30 Oct 2018 After the Pittsburgh Massacre, A Pistol in the Pulpit
After last year’s attack on the First Baptist Church in Sutherland Springs, Texas, Project 21 Co-Chairman Council Nedd II – an Anglican bishop and Pennsylvania State Constable – reconsidered his decision not to carry a gun while officiating church services.
In a new Daily Caller commentary, he recounted how this put him more at ease during this past week’s service at St. Alban’s Church in Pine Grove Mills, Pennsylvania:
Well into last Sunday’s worship service, someone entered my church and was lurking in the rear of the sanctuary. As I tended to matters of faith in the pulpit, I was also assessing that potential security threat.
After the horrific Pittsburgh synagogue massacre that occurred the previous day, I decided to take no chances in protecting my congregation from harm. Under my vestments, I carried a Smith & Wesson M&P 40 pistol on my hip.
Beyond the threat of violent intolerance to religious expression, Council also recently received a threat from someone he arrested during his duties as a constable. Because of this dual threat, he explained that “I now have no problem with a pistol in the pulpit.”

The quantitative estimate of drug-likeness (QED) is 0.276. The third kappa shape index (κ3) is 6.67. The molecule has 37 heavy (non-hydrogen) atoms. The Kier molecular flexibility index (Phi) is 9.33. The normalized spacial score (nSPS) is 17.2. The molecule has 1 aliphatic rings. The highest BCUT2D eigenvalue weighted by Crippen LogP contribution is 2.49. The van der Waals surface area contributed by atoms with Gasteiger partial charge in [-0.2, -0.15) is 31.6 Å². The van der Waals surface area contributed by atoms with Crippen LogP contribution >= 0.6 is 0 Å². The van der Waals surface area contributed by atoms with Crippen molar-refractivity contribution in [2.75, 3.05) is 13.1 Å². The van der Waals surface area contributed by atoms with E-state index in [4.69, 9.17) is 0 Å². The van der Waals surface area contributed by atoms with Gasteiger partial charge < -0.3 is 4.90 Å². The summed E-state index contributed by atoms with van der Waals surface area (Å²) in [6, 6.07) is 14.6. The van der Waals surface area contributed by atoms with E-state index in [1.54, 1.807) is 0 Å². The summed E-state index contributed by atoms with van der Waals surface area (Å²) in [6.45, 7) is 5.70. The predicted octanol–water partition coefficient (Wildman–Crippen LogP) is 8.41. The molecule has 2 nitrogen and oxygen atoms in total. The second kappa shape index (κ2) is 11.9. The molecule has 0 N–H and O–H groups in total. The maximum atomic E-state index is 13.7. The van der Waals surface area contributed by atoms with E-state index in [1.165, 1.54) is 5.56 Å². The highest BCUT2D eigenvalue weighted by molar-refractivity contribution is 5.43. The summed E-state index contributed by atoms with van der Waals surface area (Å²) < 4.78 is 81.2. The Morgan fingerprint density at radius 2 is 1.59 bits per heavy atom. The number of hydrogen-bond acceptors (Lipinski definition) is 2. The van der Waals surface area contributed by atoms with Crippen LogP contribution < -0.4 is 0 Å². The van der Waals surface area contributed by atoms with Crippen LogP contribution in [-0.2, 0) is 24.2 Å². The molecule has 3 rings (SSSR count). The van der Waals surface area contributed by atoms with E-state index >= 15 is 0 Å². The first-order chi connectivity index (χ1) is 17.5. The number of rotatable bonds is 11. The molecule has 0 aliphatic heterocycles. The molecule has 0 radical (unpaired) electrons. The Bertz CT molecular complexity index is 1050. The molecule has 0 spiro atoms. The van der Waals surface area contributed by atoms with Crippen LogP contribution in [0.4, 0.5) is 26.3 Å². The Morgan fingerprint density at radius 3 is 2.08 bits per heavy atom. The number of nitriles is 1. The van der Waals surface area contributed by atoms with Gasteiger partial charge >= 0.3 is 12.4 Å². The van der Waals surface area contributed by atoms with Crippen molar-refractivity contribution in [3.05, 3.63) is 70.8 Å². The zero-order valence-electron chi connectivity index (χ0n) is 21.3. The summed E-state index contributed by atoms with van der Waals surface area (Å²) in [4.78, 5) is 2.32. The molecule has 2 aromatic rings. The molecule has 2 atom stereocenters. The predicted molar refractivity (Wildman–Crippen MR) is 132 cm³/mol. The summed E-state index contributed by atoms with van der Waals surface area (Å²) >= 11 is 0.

In fact, Council – “America’s Constable” – explained that doing so makes him “truly a shepherd of my own flock.”
As I’ve preached before, it’s a bishop’s duty to act as a shepherd for his flock. That’s why I have an ornate staff called a crozier. Like a shepherd, it’s my duty to steer my congregation away from figurative wolves who would corrupt them spiritually. And now I am also physically protecting them from literal threats to their security because the crozier is no longer enough.
Some politicians and well-funded activists will undoubtedly use the Pittsburgh synagogue shooting to call for stricter gun control. That’s not the answer.
Awareness and swift response are much more appropriate.
In the commentary, Council also described how many Jewish institutions in particular already have armed guards and additional means of assessing potential threats. As a constable, Council has served on protective details during the popular Jewish holidays. But Pittsburgh Mayor Bill Peduto is critical of the suggestion that more armed security is needed at synagogues and other religious buildings, saying that more needs to be done to “take the guns… out of the hands” of those threatening the free exercise of religion.
“Isn’t that what an armed guard – or an armed bishop – can do?” Council asked.
To read all of Council’s Daily Caller commentary, “Why I Choose to Pack a Pistol in My Own Parish,” click here.